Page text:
24. F. Dimroth and S. Kurtz, MRS Bull., 2007, 32, 230–235 CrossRef CAS.
  25. M. A. Green, Y. Hishikawa, W. Warta, E. D. Dunlop, D. H. Levi, J. Hohl-Ebinger and A. W. H. Ho-Baillie, Prog. Photovolt: Res. Appl., 2017, 25, 668–676 CrossRef.
  26. E. Chinello, M. Modestino, L. Coulot, M. Ackermann, F. Gerlich, D. Psaltis and C. Moser, Global Challenges, 2017, 1, 1700095 CrossRef.
  27. A. Bhaduri, J. Bogardi, A. Siddiqi, H. Voigt, C. Vörösmarty, C. Pahl-Wostl, S. E. Bunn, P. Shrivastava, R. Lawford, S. Foster, H. Kremer, F. G. Renaud, A. Bruns and V. R. Osuna, Front. Environ. Sci., 2016, 4, 1–13 Search PubMed.
  28. F. Mugagga and B. B. Nabaasa, International Soil and Water Conservation Research, 2016, 4, 215–223 CrossRef.
  29. D. Satterthwaite, Environ. Urban., 2016, 28, 99–118 CrossRef.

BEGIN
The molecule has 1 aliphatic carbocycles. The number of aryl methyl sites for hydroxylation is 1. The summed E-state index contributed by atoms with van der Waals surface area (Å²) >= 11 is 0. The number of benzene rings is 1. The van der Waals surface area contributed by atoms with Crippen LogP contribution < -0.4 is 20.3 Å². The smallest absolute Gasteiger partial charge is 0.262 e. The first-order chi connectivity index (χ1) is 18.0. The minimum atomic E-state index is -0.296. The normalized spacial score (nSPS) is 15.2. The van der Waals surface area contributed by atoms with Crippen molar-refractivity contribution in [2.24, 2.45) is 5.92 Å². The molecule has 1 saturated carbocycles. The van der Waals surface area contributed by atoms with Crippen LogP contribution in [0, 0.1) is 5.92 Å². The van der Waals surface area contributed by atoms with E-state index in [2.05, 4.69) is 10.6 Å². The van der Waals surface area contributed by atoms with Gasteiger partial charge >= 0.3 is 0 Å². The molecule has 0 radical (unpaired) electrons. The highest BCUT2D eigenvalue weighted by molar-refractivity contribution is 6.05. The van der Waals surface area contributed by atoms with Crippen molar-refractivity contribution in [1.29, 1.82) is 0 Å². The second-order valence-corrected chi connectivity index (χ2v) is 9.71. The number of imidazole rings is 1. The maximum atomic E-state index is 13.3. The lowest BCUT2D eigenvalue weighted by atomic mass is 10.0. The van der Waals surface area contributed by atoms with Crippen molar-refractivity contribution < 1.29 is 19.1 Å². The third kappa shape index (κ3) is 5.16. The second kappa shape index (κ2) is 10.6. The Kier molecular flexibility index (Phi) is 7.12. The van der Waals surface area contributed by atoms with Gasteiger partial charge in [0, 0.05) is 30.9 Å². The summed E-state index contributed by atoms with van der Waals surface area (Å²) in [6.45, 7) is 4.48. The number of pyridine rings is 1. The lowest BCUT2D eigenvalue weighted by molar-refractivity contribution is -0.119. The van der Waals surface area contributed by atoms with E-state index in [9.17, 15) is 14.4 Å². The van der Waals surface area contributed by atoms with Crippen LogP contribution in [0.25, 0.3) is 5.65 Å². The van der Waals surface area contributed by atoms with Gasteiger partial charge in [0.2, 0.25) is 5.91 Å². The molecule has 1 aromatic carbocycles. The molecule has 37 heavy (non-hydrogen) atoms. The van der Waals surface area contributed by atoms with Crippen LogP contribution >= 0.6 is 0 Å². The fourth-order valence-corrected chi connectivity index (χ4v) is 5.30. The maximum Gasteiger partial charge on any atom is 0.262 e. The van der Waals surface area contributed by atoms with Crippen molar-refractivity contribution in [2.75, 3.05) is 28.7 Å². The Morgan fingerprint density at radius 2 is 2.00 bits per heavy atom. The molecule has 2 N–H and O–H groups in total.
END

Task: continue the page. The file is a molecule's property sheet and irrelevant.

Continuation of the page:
30. Environ. Urban., 2017, 137, 214–215 Search PubMed.
  31. R. K. B. Karlsson and A. Cornell, Chem. Rev., 2016, 116, 2982–3028 CrossRef CAS PubMed.
  32. D. Bergner, J. Appl. Electrochem., 1990, 20, 716–722 CrossRef CAS.
  33. M. A. Aziz, M. S. Rahman, M. S. Ali and M. M. Islam, J. Chem. Eng. Search PubMed.
  34. G.-S. W. Hsu, C.-W. Hsia and S.-Y. Hsu, J. Food Drug Anal., 2015, 23, 729–734 CrossRef CAS PubMed.
  35. T. F. O'Brien, T. V. Bommaraju and F. Hine, Handbook of Chlor-Alkali Technology: Volume I: Fundamentals, Volume II: Brine Treatment and Cell Operation, Volume III: Facility Design and Product Handling, Volume IV: Operations, Volume V: Corrosion, Environmental Issues, and Future Developments, Springer Science & Business Media, 2007, vol. 1 Search PubMed.
  36. B. Endrődi, N. Simic, M. Wildlock and A. Cornell, Electrochim. Acta, 2017, 234, 108–122 CrossRef.
  37. B. Endrődi, V. Smulders, N. Simic, M. Wildlock, G. Mul, B. Mei and A. Cornell, Appl. Catal., B, 2019, 244, 233–239 CrossRef.
  38. E. J. Tremblay, D. Loterie and C. Moser, Opt. Express, 2012, 20, A964–A976 CrossRef CAS PubMed.